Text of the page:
On January 20, 2020, following the first cases of people infected with COVID-19 in Korea, the Korean government and local autonomous entities have been delivering emergency text messages. Through this service, citizens get information such as infection prevention guidelines, the latest status of the infection, and regular updates on the pathways of infected people.
According to the National Disaster and Safety Portal, as many as 1,466 disaster texts were sent from 1st to 9th of March. As a consequence, the spread of COVID-19 is making emergency text messages a part of citizens’ everyday lives. With this in mind, we might ask: How are these texts sent to citizens’ cell phones?
The principle by which texts are sent is similar to that of radio reception. Its official name is Cell Broadcasting Service (CBS). Text messages are sent out by authorities, and those messages are then picked up by cell phones that receive signals from base stations. All of this is done without collections of citizens’ numbers.
Therefore, texts are sent not based on an individual’s address, but the location that the individual is currently located. A participant related to the Ministry of Public Administration and Security stated, “If radio waves are received from base stations in an adjacent local government area, citizens can receive emergency texts from other regions”.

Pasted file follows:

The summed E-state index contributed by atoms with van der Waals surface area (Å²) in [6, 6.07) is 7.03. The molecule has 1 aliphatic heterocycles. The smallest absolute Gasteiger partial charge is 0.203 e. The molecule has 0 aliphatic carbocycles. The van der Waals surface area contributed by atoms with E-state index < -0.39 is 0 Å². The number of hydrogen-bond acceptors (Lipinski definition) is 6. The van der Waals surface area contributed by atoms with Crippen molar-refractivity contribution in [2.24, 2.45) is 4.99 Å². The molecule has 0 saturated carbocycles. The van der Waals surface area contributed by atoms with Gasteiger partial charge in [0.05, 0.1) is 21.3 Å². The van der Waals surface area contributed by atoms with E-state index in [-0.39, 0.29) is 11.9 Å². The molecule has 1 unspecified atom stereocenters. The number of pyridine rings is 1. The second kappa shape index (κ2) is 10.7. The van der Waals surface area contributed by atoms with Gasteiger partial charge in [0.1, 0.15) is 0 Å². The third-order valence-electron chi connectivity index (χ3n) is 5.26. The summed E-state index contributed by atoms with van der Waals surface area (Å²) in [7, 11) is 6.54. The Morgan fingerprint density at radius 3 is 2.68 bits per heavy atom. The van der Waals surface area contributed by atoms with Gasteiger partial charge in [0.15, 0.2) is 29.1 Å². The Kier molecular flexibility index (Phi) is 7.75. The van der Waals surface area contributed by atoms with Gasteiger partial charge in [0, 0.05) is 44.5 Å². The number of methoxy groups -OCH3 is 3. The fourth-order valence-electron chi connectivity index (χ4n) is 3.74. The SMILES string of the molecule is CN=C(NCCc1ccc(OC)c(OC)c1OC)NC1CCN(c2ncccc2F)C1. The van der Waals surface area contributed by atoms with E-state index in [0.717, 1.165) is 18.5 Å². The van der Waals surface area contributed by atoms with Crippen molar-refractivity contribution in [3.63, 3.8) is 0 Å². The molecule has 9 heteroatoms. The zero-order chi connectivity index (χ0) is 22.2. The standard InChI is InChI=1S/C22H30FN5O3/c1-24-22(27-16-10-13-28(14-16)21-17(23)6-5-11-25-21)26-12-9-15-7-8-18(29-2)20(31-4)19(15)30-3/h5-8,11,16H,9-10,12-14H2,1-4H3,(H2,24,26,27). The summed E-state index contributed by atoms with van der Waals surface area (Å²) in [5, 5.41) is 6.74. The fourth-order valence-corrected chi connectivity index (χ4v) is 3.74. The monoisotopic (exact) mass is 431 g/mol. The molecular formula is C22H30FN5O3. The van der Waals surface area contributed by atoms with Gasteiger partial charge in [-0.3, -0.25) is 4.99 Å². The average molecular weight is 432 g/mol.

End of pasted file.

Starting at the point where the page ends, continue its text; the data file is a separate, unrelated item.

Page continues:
In an emergency situation such as that caused by COVID-19, these text messages can be useful for information provision, but there are also people who suffer from inconvenience.
When The Seowon News asked the students at Seowon University what they thought about emergency disaster texts, many said, “Sometimes information that is not important is sent”, and “I woke up because of the emergency text alert when I was sleeping”.
As well as those who are lecturing or studying in reading rooms, citizens with babies at home have complained about reckless disaster text messages. As a result, people who feel inconvenience block text messages or else set their phones to vibration mode to avoid noise disturbances.
Subsequently, after receiving complaints from citizens, on March 15, 2020, Cheong-ju announced that it would change the standard for sending emergency messages. Text messages about an emergency cooperation issue or infected movements were no longer to be sent between 6-8 a.m. Furthermore, the government banned the sending of ‘no further infected’ information messages that had been sent out daily at 9 a.m.
Although it is good for citizens to be assisted with the regular information that the government is sending, there are some who are complaining about this system. However, the government is improving the system by increasingly accepting citizens’ opinions whenever it is possible.